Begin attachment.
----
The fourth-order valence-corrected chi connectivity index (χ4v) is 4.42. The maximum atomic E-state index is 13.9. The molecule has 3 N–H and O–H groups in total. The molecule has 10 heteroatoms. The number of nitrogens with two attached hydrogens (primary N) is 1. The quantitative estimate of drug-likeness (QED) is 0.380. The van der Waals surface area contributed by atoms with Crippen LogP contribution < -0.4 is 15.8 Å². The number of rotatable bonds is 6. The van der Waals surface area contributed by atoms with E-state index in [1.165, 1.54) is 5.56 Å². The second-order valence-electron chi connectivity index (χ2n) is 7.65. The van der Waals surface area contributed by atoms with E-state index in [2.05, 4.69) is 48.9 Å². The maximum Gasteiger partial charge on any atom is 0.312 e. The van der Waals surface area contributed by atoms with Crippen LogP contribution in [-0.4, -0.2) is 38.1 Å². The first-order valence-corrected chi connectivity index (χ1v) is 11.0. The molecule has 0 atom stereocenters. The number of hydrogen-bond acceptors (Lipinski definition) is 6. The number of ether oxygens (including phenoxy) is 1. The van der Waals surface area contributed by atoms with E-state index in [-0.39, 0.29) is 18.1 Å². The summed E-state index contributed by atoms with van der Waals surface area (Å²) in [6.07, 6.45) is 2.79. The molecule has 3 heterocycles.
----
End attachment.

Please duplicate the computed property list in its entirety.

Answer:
The fourth-order valence-corrected chi connectivity index (χ4v) is 4.42. The maximum atomic E-state index is 13.9. The molecule has 3 N–H and O–H groups in total. The molecule has 10 heteroatoms. The number of nitrogens with two attached hydrogens (primary N) is 1. The quantitative estimate of drug-likeness (QED) is 0.380. The van der Waals surface area contributed by atoms with Crippen LogP contribution < -0.4 is 15.8 Å². The number of rotatable bonds is 6. The van der Waals surface area contributed by atoms with E-state index in [1.165, 1.54) is 5.56 Å². The second-order valence-electron chi connectivity index (χ2n) is 7.65. The van der Waals surface area contributed by atoms with E-state index in [2.05, 4.69) is 48.9 Å². The maximum Gasteiger partial charge on any atom is 0.312 e. The van der Waals surface area contributed by atoms with Crippen LogP contribution in [-0.4, -0.2) is 38.1 Å². The first-order valence-corrected chi connectivity index (χ1v) is 11.0. The molecule has 0 atom stereocenters. The number of hydrogen-bond acceptors (Lipinski definition) is 6. The number of ether oxygens (including phenoxy) is 1. The van der Waals surface area contributed by atoms with E-state index in [-0.39, 0.29) is 18.1 Å². The summed E-state index contributed by atoms with van der Waals surface area (Å²) in [6.07, 6.45) is 2.79. The molecule has 3 heterocycles.